LA (Finally) Will Explore Alternatives To Armed Police In Traffic Enforcement
Police reform organizations are applauding today's passage of an L.A. City Council motion that calls for coming up with ways to remove armed cops from enforcement of traffic laws.
The measure calls for, among other things, the city to hire a consultant to conduct a study that will examine the feasibility of setting up civilian enforcement of traffic laws “for motorists, cyclists, and other forms of transportation.”
Black Lives Matter L.A. co-founder Melina Abdullah said reforms around transportation policy like this one are “hugely important,” adding that traffic stops are a major factor in the deaths of Black people at the hands of law enforcement.
“We want to remove police from many spaces, but beginning with spaces where they’re absolutely unneeded,” she said. Abdullah cited the death of Dijon Kizzee, who was shot more than a dozen times last August by Sheriff’s deputies after they had tried to stop him for allegedly committing a traffic violation while riding a bicycle.
Two weeks before Kizzee’s killing, a Pasadena police officer fatally shot Anthony McClain as he ran away from a traffic stop.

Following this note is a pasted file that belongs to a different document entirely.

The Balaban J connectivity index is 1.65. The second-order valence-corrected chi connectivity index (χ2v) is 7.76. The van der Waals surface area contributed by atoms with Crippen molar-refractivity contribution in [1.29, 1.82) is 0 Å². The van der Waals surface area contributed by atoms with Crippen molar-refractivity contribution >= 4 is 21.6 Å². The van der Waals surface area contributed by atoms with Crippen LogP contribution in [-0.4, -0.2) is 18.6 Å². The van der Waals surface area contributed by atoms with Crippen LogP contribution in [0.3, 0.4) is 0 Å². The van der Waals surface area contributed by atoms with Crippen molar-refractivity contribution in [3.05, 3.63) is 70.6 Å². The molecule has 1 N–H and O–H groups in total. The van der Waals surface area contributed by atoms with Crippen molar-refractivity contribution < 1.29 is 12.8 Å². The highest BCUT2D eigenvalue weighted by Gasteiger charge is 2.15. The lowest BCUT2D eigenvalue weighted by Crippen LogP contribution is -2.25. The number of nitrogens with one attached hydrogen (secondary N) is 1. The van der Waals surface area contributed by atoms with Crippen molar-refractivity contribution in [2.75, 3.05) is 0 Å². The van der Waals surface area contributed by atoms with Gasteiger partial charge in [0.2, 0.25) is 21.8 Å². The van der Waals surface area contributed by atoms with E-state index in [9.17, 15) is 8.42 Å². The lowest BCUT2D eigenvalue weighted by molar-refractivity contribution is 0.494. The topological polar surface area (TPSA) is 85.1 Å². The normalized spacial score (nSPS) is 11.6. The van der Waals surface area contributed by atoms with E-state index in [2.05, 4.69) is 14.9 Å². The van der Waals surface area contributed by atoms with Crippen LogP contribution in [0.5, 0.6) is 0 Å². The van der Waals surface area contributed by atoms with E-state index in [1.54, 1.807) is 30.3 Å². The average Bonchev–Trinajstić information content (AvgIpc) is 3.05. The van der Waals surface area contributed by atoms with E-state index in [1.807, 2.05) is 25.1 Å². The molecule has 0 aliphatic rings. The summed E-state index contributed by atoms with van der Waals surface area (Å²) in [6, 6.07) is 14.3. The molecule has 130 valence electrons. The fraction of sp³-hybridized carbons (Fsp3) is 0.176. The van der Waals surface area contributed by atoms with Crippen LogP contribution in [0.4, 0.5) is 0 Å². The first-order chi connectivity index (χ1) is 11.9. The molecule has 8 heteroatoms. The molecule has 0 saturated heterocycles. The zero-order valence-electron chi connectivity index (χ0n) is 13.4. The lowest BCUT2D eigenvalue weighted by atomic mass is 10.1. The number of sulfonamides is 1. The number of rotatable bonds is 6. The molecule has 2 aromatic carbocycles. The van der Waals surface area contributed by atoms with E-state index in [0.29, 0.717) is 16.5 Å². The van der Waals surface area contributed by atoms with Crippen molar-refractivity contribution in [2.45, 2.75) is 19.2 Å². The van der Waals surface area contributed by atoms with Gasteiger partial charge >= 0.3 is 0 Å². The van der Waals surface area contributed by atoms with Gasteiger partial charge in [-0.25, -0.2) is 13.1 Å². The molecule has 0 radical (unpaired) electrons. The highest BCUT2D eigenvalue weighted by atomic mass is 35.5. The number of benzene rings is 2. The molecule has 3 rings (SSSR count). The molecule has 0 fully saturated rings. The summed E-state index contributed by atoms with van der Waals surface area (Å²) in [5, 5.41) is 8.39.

A 2020 report by the Los Angeles Police Commission’s inspector general found racial disparities in both the frequency of police traffic stops and post-stop activity.
Of 672,569 officer-initiated stops in 2019, the study found that 27% of the people stopped were perceived to be Black, in a city where Black people represent just 9% of the population.
The motion passed today was originally introduced last June, as officials in L.A. responded to calls for reform following the murder of George Floyd in Minneapolis and other deaths at the hands of law enforcement.
But the measure stalled, which led to a Feb. 2 letter signed by the ACLU of Southern California, Black Lives Matter L.A. and other groups saying they were “beyond frustrated by the Council’s inaction.”